9. Follow the Golden Rule, even online. You’ve probably learned the rule that says, “Treat others the way you wish to be treated,” and it’s true! If you’re polite and courteous to other people online, most will be polite to you, and you’ll make everyone’s online experience more fun.
  10. Use virus-scanning software whenever you download a file. Like pop-up ads, online files can house nasty viruses. To keep your computer safe, make sure your parents have some kind of virus-scanning software installed on your computer – the software will make sure that the files are safe to download.

Ten Basic “Don’t” Rules:

  1. Don’t give out personal information – ever. Personal information is stuff like your name, your address, where you go to school, or who your friends are. It’s personal information because it belongs to you, not anyone else, and even if it seems safe to share, check with your parents or guardians before you do.
  2. Don’t send your photograph to anyone. Your parents likely already send your picture to family and friends with Christmas cards – no one online needs to see what you look like. If anyone online bugs you about sending your picture to them, immediately tell your parents.
  3. Never tell anyone online your username or password. Usernames and passwords are kind of like a lock and key; they let you into your stuff, and they keep other people out. Protect them, and never let anyone online trick you into telling them.
  4. If someone’s being mean, or you’re not getting along, leave them alone. Some people are mean by nature; if you get into an argument online, or if they’re being rude, don’t call them names or treat them badly in return. It’s up to you to be the better person – let the issue drop and either stop talking to them or leave the chat room or forum entirely.
  5. Don’t steal. This is different from stealing something at a store. On the Internet, images and articles are someone else’s “intellectual property”. This means that they came up with it, and they have the rights to it. If you post it without giving credit to them, then you are “stealing” their property. If you accidentally do it, then fix it by removing whatever it was that you posted that wasn’t your own – if you’re not sure whether you’re stealing or not, ask your parents or guardians to help you figure it out.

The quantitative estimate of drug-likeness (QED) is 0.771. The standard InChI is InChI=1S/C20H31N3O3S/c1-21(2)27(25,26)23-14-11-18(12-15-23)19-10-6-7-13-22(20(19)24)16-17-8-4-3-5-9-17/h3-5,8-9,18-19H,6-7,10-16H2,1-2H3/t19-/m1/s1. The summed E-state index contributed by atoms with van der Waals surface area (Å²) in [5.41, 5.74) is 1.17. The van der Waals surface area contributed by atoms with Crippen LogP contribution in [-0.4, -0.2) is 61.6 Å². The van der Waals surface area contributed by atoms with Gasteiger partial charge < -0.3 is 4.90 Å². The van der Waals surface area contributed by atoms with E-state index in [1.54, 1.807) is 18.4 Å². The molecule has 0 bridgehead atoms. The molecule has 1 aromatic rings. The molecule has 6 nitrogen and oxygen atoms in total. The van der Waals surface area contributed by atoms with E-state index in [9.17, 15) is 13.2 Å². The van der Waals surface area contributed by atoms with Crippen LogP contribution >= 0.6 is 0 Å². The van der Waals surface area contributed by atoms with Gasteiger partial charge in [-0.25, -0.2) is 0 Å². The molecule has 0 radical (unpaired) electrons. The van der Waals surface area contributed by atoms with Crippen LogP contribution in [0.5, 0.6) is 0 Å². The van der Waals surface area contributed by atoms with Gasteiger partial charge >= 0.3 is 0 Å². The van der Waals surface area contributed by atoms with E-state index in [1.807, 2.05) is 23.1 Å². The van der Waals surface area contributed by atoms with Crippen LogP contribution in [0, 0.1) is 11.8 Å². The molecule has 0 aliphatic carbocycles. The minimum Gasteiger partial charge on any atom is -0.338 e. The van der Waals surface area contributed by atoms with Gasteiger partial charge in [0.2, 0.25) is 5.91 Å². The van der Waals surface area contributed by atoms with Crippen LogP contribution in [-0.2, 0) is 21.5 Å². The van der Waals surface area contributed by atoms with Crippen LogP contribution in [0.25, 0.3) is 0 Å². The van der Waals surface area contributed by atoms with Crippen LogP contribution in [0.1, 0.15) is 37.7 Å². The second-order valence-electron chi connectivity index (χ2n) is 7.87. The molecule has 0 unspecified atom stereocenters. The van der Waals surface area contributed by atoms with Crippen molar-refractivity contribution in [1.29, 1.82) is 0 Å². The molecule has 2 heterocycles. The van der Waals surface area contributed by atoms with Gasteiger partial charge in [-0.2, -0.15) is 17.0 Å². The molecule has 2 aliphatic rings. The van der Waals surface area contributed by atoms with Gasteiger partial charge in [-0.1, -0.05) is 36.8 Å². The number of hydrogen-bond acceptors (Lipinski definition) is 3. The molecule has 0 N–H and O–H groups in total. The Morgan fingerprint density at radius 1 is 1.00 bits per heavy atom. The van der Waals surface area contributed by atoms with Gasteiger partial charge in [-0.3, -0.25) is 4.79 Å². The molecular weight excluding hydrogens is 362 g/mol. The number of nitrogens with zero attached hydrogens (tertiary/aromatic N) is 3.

6. Don’t answer email from someone you don’t know. If you get an email from a person or an email address that you don’t recognize, let your parents read it first. Some emails can have viruses, or may be specially designed to trick you into giving away information without you realizing it! Ask your parents to make sure it’s okay.
  7. If your friends are in trouble, don’t keep it a secret. It’s important to be trustworthy, but you need to know when to get help. If your friend is using the Internet inappropriately, or if they’re being bullied, stalked, or being approached by sexual predators, then you must tell your parents so that your friend can be helped.
  8. Do not post pictures or personal information on social networks like Facebook. There is no social network that is completely private. Even if you have privacy settings in place, there are people with special computer skills who can hack past those settings and see everything that you have on your page. Keep your personal information and your pictures a secret.
  9. Don’t remove files or emails from your computer. If you get an email or download a file that contains an inappropriate message from someone trying to meet you, don’t delete it, regardless of how embarrassing it may be. Sending these things is a crime, and the Police can use these files and emails to track down the person who sent it. Tell your parents if you receive anything scary or inappropriate.
  10. Don’t make friends with everyone. Just like in real life, be careful about who you decide to spend your time with. Your friends can influence your decisions, opinions, and judgment, and you don’t want to hang out with people who don’t have good morals. Be careful when picking your friends, and your time on the Internet will be all the more fun for it!

Resources for Parents

Resources for Kids and Teens

Resources for Teachers

Privacy and Safety

Social Media Safety Tips

Quality Websites for Kids and Teens